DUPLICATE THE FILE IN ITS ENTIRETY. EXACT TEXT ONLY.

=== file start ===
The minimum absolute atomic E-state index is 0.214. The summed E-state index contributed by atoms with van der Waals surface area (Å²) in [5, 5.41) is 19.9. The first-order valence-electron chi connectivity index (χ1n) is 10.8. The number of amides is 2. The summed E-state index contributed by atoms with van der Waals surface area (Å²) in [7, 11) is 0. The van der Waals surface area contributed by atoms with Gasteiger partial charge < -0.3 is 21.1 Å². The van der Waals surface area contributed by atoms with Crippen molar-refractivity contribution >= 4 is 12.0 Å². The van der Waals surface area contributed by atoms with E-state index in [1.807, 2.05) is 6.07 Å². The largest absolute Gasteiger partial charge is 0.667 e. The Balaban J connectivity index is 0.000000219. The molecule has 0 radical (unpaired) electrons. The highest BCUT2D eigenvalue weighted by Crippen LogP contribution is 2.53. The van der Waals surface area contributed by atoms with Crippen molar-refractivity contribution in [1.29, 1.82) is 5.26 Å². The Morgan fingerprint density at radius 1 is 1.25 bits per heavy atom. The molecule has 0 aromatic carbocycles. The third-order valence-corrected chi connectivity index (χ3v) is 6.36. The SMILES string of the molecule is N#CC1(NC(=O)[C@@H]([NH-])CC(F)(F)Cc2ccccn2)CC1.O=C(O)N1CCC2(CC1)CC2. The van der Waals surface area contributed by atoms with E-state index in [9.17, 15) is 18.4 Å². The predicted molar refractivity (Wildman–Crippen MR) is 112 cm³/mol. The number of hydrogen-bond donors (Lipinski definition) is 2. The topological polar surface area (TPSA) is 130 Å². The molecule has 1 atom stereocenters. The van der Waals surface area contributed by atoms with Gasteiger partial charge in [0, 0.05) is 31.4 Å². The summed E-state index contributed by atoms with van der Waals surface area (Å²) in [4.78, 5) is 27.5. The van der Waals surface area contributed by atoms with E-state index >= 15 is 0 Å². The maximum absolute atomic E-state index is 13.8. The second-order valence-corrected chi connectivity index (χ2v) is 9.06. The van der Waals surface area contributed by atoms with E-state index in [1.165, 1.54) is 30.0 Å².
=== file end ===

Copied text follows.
The minimum absolute atomic E-state index is 0.214. The summed E-state index contributed by atoms with van der Waals surface area (Å²) in [5, 5.41) is 19.9. The first-order valence-electron chi connectivity index (χ1n) is 10.8. The number of amides is 2. The summed E-state index contributed by atoms with van der Waals surface area (Å²) in [7, 11) is 0. The van der Waals surface area contributed by atoms with Gasteiger partial charge < -0.3 is 21.1 Å². The van der Waals surface area contributed by atoms with Crippen molar-refractivity contribution >= 4 is 12.0 Å². The van der Waals surface area contributed by atoms with E-state index in [1.807, 2.05) is 6.07 Å². The largest absolute Gasteiger partial charge is 0.667 e. The Balaban J connectivity index is 0.000000219. The molecule has 0 radical (unpaired) electrons. The highest BCUT2D eigenvalue weighted by Crippen LogP contribution is 2.53. The van der Waals surface area contributed by atoms with Crippen molar-refractivity contribution in [1.29, 1.82) is 5.26 Å². The Morgan fingerprint density at radius 1 is 1.25 bits per heavy atom. The molecule has 0 aromatic carbocycles. The third-order valence-corrected chi connectivity index (χ3v) is 6.36. The SMILES string of the molecule is N#CC1(NC(=O)[C@@H]([NH-])CC(F)(F)Cc2ccccn2)CC1.O=C(O)N1CCC2(CC1)CC2. The van der Waals surface area contributed by atoms with E-state index in [9.17, 15) is 18.4 Å². The predicted molar refractivity (Wildman–Crippen MR) is 112 cm³/mol. The number of hydrogen-bond donors (Lipinski definition) is 2. The topological polar surface area (TPSA) is 130 Å². The molecule has 1 atom stereocenters. The van der Waals surface area contributed by atoms with Gasteiger partial charge in [0, 0.05) is 31.4 Å². The summed E-state index contributed by atoms with van der Waals surface area (Å²) in [4.78, 5) is 27.5. The van der Waals surface area contributed by atoms with E-state index >= 15 is 0 Å². The maximum absolute atomic E-state index is 13.8. The second-order valence-corrected chi connectivity index (χ2v) is 9.06. The van der Waals surface area contributed by atoms with E-state index in [1.165, 1.54) is 30.0 Å².